“Beware”—a word that describes the anesthesiologist’s role in surgery. Physicians specializing in anesthesiology are highly trained experts responsible for providing safe, effective, and comfortable care to their patients during surgery. If you are getting a spinal operation, two people often do this: a licensed anesthesiologist or nurse practitioner and a registered nurse. An anesthesiologist will make initial decisions about your anesthesia and be involved in all aspects of the procedure; their role is to ensure that your safety, comfort, and quality of care are at the highest level.

6. The surgeon’s assistant.  

Your surgeon’s assistant (or PA) is an essential member of the surgical team. Their job is to increase your comfort during the surgery while ensuring that everything happens as efficiently as possible. The PA will monitor your blood pressure, pulse, and respirations one or two times every hour throughout the surgery.

7. Make sure you communicate with others in the operating room.  

It is essential to let the surgeon’s assistant know if you are having pain in a particular area so that they can take extra precautions. You should also verbally communicate with your surgeon and the anesthesiologist to understand what is happening. These conversations will help you focus on what will happen next and not how painful it is. When getting a spinal operation, most people feel little to no pain during surgery—but those who do remember it for the rest of their lives! If you need further anesthesia after surgery, communicate it immediately with your nurse or physician.  Sometimes, people need another anesthetic after surgery because either the surgery itself or the patient’s condition at the time of surgery makes it difficult for them to feel no pain. If you are experiencing a great deal of pain and discomfort, notify your anesthesia providers immediately so that they can adjust your pain medication.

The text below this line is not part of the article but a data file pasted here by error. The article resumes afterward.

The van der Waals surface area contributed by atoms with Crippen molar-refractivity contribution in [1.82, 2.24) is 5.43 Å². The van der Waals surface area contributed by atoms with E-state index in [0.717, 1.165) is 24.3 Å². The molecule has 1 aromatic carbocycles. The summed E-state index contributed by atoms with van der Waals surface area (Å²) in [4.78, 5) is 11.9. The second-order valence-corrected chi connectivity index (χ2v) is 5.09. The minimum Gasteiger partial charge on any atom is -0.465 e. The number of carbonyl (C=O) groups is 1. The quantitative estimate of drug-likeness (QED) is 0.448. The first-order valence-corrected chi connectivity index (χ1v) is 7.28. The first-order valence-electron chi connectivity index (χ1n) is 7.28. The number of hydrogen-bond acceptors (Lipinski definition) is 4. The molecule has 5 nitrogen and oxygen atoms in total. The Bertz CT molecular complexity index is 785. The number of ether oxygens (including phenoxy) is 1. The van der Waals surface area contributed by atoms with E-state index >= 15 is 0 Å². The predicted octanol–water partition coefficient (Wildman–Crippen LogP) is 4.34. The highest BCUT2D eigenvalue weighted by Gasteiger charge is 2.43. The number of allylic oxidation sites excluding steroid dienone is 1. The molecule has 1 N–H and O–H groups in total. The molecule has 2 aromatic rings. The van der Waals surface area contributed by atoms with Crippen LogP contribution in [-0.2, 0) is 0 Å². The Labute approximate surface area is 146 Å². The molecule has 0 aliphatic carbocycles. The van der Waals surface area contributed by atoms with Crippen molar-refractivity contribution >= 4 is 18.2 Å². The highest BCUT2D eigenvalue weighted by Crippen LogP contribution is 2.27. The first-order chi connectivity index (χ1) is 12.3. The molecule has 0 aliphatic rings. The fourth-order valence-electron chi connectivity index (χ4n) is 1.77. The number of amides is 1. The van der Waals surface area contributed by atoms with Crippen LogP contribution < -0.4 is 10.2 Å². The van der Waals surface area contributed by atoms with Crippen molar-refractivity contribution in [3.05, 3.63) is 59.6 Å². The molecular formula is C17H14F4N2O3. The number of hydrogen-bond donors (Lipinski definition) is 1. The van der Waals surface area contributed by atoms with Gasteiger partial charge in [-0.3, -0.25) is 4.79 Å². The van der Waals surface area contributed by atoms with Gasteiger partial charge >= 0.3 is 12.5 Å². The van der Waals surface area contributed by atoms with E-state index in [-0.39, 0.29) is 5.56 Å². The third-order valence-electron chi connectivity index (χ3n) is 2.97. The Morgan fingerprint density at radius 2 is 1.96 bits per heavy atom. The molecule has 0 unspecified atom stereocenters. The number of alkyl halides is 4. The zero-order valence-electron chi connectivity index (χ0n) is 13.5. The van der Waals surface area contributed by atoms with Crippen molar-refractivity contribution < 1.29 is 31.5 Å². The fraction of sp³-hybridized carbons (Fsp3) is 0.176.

8. Read everything regarding your pre-surgery preparation provided by your surgeon.

Preoperative instructions are usually in the form of a packet given to you just before surgery. They will let you know what is expected of you before, during, and after surgery. It is essential that you follow these instructions—not doing so can lead to problems during or after the operation. Therefore, you will want to read them carefully and ensure that your surgeon did not want you to do something before surgery that you failed to do. With spinal surgery implants, you will want to make sure that you remove any metal jewelry and watch before surgery. With any other surgical procedure, be sure to remove all of your hair from the area of your surgery so that no hair gets tangled in the retractors. Your surgeon may also ask that you do not have anything on for ten minutes after surgery and may even ask you not to use your computer for ten hours.

If you have allergies, address them with your doctor. Some surgeons will ask if you have organic compound allergies (latex dermatitis ). These are chemicals made from living organisms; they are also called biological compounds.


Although getting into a surgical procedure is stressful, once you have your cast or brace, you should be able to enjoy the process. Patience, communication, and preparation will help make your surgery a pleasant experience. 

The tips mentioned above will help you prepare for your surgery and take away the fear of unexpected pain. Leave your comments and questions below. We will be happy to help you out.